Go to

The goto statement is used to jump to some other place in code. Example:


goto g1


In the example, statements after goto are skipped, and execution continues from the statement that follows the label g1. Note that the label is preceded by single space (same as comments).


The rep statement is used to repeatedly execute the following tab-indented statements. It optionally can include number of times to repeat. To exit the loop, use the break statement. The statements also can be in the same line. Examples:


rep(100) i-1


In this example, i-1 is executed 100 times. In the following example, out i is executed while i is less than 100, that is, also 100 times:


	if(i>=100) break
	out i


You can also use for (repeat with counter variable) and foreach. Example:


for i 0 100
	out i


This example does the same job as the second example with rep. Initially, variable i is set to 0. Then, out i is repeatedly executed, and after each loop i is incremented. This process stops when i becomes equal to 100.

String manipulation

QM has a set of functions to process strings (text). To store and manipulate strings, use variables of type str. In the following example, we declare variable s and assign string "Cat".


str s = "Cat" ;;now variable s is "Cat" (string "Cat" is stored in variable s).


There are two groups of string functions. The first group - global functions - are used to get certain information about a string (length, numeric value, find substring, etc) or a character. Examples:


i=val(s) ;;i = numeric value of string s (or 0, if s does not begin with digits).
i=find(s "substring") ;;i = index of first character of "substring" in string s (or -1, if "substring" is not found in s).
if(IsCharLower(s[0])) s[0]=CharUpper(+s[0]) ;;if first character of string s is lowercase, convert it to uppercase.


The second group - str member functions. Most of them are used to build or modify string. The calling syntax slightly differs: function's name is preceded by variable's name and dot. Examples:


s.from("word1" ", " "word2") ;;build string variable s from three strings (join). Now s is "word1, word2". Here s is variable of type str.
s.ucase ;;make s uppercase. Now s is "WORD1, WORD2".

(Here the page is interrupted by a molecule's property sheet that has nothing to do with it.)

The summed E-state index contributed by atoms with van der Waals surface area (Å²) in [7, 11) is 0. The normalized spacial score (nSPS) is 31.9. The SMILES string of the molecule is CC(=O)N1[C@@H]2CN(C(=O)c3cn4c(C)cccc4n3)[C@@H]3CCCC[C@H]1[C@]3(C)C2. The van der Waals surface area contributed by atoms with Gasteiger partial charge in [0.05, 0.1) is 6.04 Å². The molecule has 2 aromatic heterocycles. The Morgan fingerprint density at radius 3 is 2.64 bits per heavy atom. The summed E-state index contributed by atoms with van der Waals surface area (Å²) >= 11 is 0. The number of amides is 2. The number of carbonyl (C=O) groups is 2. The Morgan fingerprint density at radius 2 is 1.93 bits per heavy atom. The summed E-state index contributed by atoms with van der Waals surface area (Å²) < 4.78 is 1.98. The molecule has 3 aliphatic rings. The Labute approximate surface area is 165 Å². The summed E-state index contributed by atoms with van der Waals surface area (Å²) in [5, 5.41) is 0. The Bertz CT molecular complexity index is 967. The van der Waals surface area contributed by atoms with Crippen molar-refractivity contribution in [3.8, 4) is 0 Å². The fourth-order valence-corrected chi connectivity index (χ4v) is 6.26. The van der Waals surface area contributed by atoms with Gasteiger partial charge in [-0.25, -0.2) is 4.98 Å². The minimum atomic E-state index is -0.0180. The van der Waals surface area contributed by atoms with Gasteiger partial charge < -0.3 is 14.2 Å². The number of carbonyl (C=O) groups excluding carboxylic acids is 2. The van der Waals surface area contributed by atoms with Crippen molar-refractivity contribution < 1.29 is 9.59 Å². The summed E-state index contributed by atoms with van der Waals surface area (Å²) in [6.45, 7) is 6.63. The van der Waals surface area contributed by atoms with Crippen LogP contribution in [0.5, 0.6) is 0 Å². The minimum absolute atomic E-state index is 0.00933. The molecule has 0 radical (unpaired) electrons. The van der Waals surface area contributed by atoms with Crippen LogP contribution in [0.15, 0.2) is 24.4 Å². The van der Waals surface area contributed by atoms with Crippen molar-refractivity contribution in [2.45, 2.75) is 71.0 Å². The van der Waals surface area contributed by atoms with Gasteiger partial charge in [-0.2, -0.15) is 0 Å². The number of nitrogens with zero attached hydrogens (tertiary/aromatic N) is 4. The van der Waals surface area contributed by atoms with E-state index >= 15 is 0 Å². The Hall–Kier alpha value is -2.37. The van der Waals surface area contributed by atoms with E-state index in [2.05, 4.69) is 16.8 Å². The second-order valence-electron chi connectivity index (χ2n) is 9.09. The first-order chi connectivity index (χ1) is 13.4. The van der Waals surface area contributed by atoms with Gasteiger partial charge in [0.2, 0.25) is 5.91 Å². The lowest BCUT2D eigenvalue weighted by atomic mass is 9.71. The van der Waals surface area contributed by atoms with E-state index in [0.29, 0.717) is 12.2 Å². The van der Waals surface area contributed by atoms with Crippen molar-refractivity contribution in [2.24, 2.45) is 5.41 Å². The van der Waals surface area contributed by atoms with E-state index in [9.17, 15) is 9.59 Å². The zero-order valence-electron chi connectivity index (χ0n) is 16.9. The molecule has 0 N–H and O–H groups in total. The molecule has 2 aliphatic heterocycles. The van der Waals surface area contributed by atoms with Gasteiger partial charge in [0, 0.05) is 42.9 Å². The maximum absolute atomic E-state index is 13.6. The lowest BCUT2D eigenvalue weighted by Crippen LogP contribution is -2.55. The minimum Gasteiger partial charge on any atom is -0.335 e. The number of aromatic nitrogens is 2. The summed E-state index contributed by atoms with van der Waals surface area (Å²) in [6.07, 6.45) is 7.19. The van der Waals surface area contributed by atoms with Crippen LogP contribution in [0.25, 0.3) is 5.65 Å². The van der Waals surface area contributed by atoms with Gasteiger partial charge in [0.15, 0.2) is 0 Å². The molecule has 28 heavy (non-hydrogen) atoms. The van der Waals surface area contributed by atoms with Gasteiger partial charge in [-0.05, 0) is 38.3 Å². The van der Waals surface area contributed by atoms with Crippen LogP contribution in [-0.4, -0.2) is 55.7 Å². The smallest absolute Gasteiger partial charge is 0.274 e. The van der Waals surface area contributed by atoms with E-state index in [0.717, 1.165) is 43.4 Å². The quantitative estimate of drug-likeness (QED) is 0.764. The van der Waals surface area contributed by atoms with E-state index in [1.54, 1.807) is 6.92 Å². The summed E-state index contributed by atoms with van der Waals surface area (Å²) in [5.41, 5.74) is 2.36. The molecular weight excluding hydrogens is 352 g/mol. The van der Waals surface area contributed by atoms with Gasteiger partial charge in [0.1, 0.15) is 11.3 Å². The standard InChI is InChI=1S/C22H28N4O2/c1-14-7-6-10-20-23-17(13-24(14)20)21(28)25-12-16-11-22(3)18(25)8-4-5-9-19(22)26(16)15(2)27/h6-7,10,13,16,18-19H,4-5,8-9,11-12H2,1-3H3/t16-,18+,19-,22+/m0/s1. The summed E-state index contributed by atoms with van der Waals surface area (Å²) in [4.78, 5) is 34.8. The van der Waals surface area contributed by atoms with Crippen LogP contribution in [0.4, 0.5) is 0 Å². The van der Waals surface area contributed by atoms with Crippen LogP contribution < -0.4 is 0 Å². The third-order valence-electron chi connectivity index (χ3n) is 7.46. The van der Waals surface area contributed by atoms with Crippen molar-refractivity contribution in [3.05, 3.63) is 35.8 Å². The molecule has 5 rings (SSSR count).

str ss.get(s 7 5) ;;declare str variable ss and get part of s. Now ss is "WORD2".


With str variables, you can use operators + and - to append and prepend:


s+".txt" ;;append ".txt"
s-"C:\Doc\" ;;prepend "C:\Doc\"


To compare str variables, use operators = (equal, case sensitive), ~ (equal, case insensitive) and ! (not equal, case sensitive). To compare part of string, use str member functions beg, mid and other. Examples:


if(s~"Monday") ... ;;if s is "Monday" (case insensitive) ...
if(s.endi(".exe")) ... ;;if s ends with ".exe" (case insensitive) ...


When you launch a macro, QM compiles it, which includes checking for syntax errors. On error, QM highlights the error place and gives error description. Macro with errors is not executed.


At run time, in certain conditions, a macro command may fail. Then QM generates run-time error, and the macro ends. The err statement allows you to continue execution after a run-time error in the preceding statement. Examples:


clo "Notepad"; err

5 "Notepad"
	run "notepad.exe"


In the first example, err allows to continue if an error occurs. In the second example, on error is executed run "notepad.exe" statement, which would not be executed otherwise.


A thread is like a subprogram within a running program. In QM it is a running macro or function, including all functions that it calls. Multiple function threads can run simultaneously, including several instances of the same function. Multiple macro threads can run simultaneously if the macro has option 'Run simultaneously'.